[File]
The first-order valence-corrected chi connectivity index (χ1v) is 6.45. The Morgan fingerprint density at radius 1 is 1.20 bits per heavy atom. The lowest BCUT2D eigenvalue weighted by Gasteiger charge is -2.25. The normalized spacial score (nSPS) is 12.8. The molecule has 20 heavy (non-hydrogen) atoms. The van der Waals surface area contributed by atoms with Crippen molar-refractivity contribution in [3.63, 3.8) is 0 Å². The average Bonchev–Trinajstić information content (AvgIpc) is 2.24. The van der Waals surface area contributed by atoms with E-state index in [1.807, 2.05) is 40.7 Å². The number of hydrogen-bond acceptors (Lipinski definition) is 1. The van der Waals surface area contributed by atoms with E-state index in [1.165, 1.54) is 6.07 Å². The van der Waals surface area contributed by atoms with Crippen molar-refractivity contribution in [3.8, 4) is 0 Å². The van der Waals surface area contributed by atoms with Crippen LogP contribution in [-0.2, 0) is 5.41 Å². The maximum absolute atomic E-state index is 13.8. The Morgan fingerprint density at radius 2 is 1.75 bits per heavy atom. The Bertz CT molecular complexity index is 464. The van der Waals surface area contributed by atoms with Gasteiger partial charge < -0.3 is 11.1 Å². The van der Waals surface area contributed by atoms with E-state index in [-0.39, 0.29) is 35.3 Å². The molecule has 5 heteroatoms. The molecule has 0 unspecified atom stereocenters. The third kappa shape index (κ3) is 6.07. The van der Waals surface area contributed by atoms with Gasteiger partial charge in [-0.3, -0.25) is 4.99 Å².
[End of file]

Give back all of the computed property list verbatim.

The first-order valence-corrected chi connectivity index (χ1v) is 6.45. The Morgan fingerprint density at radius 1 is 1.20 bits per heavy atom. The lowest BCUT2D eigenvalue weighted by Gasteiger charge is -2.25. The normalized spacial score (nSPS) is 12.8. The molecule has 20 heavy (non-hydrogen) atoms. The van der Waals surface area contributed by atoms with Crippen molar-refractivity contribution in [3.63, 3.8) is 0 Å². The average Bonchev–Trinajstić information content (AvgIpc) is 2.24. The van der Waals surface area contributed by atoms with E-state index in [1.807, 2.05) is 40.7 Å². The number of hydrogen-bond acceptors (Lipinski definition) is 1. The van der Waals surface area contributed by atoms with E-state index in [1.165, 1.54) is 6.07 Å². The van der Waals surface area contributed by atoms with Crippen molar-refractivity contribution in [3.8, 4) is 0 Å². The van der Waals surface area contributed by atoms with Crippen LogP contribution in [-0.2, 0) is 5.41 Å². The maximum absolute atomic E-state index is 13.8. The Morgan fingerprint density at radius 2 is 1.75 bits per heavy atom. The Bertz CT molecular complexity index is 464. The van der Waals surface area contributed by atoms with Gasteiger partial charge < -0.3 is 11.1 Å². The van der Waals surface area contributed by atoms with E-state index in [-0.39, 0.29) is 35.3 Å². The molecule has 5 heteroatoms. The molecule has 0 unspecified atom stereocenters. The third kappa shape index (κ3) is 6.07. The van der Waals surface area contributed by atoms with Gasteiger partial charge in [-0.3, -0.25) is 4.99 Å².